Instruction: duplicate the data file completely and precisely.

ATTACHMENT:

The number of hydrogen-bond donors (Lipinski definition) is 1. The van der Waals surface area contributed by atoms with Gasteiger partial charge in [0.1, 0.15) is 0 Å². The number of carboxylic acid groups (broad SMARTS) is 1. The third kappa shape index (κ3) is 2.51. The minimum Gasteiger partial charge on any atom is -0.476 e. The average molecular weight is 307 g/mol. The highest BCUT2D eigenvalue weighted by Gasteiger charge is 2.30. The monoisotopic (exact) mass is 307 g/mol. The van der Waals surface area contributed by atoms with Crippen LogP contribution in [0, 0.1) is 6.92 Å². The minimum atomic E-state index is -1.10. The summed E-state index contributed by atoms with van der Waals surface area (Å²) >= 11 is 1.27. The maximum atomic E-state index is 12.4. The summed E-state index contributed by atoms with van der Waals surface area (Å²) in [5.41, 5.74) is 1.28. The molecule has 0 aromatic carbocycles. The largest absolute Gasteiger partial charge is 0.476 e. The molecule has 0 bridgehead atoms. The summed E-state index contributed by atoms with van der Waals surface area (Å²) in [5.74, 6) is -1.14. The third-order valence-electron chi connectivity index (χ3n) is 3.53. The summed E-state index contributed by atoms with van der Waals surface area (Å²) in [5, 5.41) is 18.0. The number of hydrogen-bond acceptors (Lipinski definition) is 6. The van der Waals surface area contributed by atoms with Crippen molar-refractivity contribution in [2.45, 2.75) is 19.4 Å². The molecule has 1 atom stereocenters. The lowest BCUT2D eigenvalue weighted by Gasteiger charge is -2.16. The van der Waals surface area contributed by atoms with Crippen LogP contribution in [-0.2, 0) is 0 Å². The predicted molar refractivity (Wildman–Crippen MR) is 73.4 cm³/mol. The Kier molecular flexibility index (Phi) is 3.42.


The number of hydrogen-bond donors (Lipinski definition) is 1. The van der Waals surface area contributed by atoms with Gasteiger partial charge in [0.1, 0.15) is 0 Å². The number of carboxylic acid groups (broad SMARTS) is 1. The third kappa shape index (κ3) is 2.51. The minimum Gasteiger partial charge on any atom is -0.476 e. The average molecular weight is 307 g/mol. The highest BCUT2D eigenvalue weighted by Gasteiger charge is 2.30. The monoisotopic (exact) mass is 307 g/mol. The van der Waals surface area contributed by atoms with Crippen LogP contribution in [0, 0.1) is 6.92 Å². The minimum atomic E-state index is -1.10. The summed E-state index contributed by atoms with van der Waals surface area (Å²) >= 11 is 1.27. The maximum atomic E-state index is 12.4. The summed E-state index contributed by atoms with van der Waals surface area (Å²) in [5.41, 5.74) is 1.28. The molecule has 0 aromatic carbocycles. The largest absolute Gasteiger partial charge is 0.476 e. The molecule has 0 bridgehead atoms. The summed E-state index contributed by atoms with van der Waals surface area (Å²) in [5.74, 6) is -1.14. The third-order valence-electron chi connectivity index (χ3n) is 3.53. The summed E-state index contributed by atoms with van der Waals surface area (Å²) in [5, 5.41) is 18.0. The number of hydrogen-bond acceptors (Lipinski definition) is 6. The van der Waals surface area contributed by atoms with Crippen molar-refractivity contribution in [2.45, 2.75) is 19.4 Å². The molecule has 1 atom stereocenters. The lowest BCUT2D eigenvalue weighted by Gasteiger charge is -2.16. The van der Waals surface area contributed by atoms with Crippen LogP contribution in [-0.2, 0) is 0 Å². The predicted molar refractivity (Wildman–Crippen MR) is 73.4 cm³/mol. The Kier molecular flexibility index (Phi) is 3.42.